Dutch/German company Isaac have a reputation for producing very light and stiff race-ready machines with prices to match. But this year they’ve entered into the highly competitive sub-£2,000 arena.
The Kaon retains the qualities of Isaac’s dearer models. It’s light – 8.4kg (18.5lb) when equipped with Shimano 105 and R500 wheels. And thanks to some of the deepest chainstays and one of the largest bottom bracket shells we’ve seen, joined to the front with a massive triangular down tube, it’s seriously taut under pedalling. Parallel 73-degree angles and a short wheelbase (99.5cm on our 58cm bike) ensure that the Kaon has a nice snappy feel to its handling.
The front end has what is fast becoming the standard of a 1 1/8in to 1 1/4in tapered head tube, joining the frame to a fork that’s slender compared with the oversized down tube and bottom bracket shell. The top tube and seatstays are slender as well, providing a little flex to help with comfort.
Over coarse Tarmac you can feel the back end working, knocking the edge off sharp impacts well, with the slender fork doing much the same up front. The Kaon isn’t what we’d call comfort orientated, though – it’s still a rock solid race machine through and through.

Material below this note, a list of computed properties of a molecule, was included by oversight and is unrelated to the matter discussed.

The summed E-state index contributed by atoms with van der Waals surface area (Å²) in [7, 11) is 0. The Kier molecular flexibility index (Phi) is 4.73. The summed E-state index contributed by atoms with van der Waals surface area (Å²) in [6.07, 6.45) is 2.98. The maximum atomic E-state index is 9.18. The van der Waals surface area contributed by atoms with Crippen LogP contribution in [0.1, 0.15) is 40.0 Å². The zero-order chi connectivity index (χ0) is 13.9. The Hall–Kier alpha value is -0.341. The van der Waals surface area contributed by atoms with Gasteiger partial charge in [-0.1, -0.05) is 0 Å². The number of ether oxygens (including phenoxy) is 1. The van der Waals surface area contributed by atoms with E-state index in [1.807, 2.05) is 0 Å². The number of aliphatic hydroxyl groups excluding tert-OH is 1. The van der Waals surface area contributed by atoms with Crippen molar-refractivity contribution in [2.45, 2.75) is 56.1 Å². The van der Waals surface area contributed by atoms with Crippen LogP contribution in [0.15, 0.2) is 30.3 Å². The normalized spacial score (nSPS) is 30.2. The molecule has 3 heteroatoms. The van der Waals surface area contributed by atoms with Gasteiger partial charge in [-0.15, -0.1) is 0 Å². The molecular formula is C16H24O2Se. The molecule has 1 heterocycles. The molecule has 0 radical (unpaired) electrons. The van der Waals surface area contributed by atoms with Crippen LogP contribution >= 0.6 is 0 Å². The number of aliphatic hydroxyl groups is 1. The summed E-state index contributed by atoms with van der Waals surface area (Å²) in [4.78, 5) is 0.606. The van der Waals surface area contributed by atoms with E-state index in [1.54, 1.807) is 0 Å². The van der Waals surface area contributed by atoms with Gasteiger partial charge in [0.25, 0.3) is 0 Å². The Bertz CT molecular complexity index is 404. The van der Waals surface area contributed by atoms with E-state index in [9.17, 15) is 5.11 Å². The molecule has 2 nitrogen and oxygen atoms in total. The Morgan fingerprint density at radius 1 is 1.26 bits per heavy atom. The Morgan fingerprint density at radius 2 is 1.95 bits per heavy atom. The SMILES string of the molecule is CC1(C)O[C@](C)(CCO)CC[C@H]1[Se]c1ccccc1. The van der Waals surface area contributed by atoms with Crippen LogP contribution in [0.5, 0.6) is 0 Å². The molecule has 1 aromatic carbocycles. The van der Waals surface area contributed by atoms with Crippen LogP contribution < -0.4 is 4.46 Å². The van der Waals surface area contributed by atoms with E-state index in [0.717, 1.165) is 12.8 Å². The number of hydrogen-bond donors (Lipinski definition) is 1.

On roads with plenty of gravel, high-frequency vibrations do get through to the bar. It’s not enough to rattle your fillings but over long rides it can get a little wearing. Thicker bar tape or a quality carbon bar would cure it if it got too much.
It’s a similar story through the saddle – the frame is designed to take a 31.6mm seatpost, using oversized tubing to add stiffness without extra weight, but a basic aluminium post of this diameter is never going to offer the amount of flex – and therefore comfort – that you’d want for longer rides.
You can improve the situation with a carbon post. We used a Storck Comfort 260, a carbon post that’s designed to flex, which took the sting away perfectly. It’s an upgrade we’d recommend for anyone with a bike fitted with an oversized post.
The way the Isaac handles shows its pedigree, sharp to change direction and accelerate – especially when you consider the hefty R500 wheelset (albeit with good Schwalbe Durano tyres). In fact, we only really noticed the extra mass of the wheels on the climbs. Because the Kaon frame is light it feels as though you’re dragging the rear wheel on ascents rather than it propelling you.
But although climbing was steady rather than sprightly, it was never a chore thanks to the 50/34 compact chainset and 12-28 cassette out back. It’s really the ideal spread for pretty much all riding conditions. Only the super-strong rider or confident fast descender will miss the bigger lower gears.
With better wheels and a couple of upgrades down the line, the Kaon would be a fine serious race bike. Changing from the aluminium seatpost to a lighter carbon one would cure most of its niggles and turn it into a very decent proposition for distance rides. For Isaac’s first foray into more ‘affordable’ territory it’s a good machine, which we think deserves those few improvements.
The Kaon has the increasingly common 1 1/8 to 1 1/4in head tube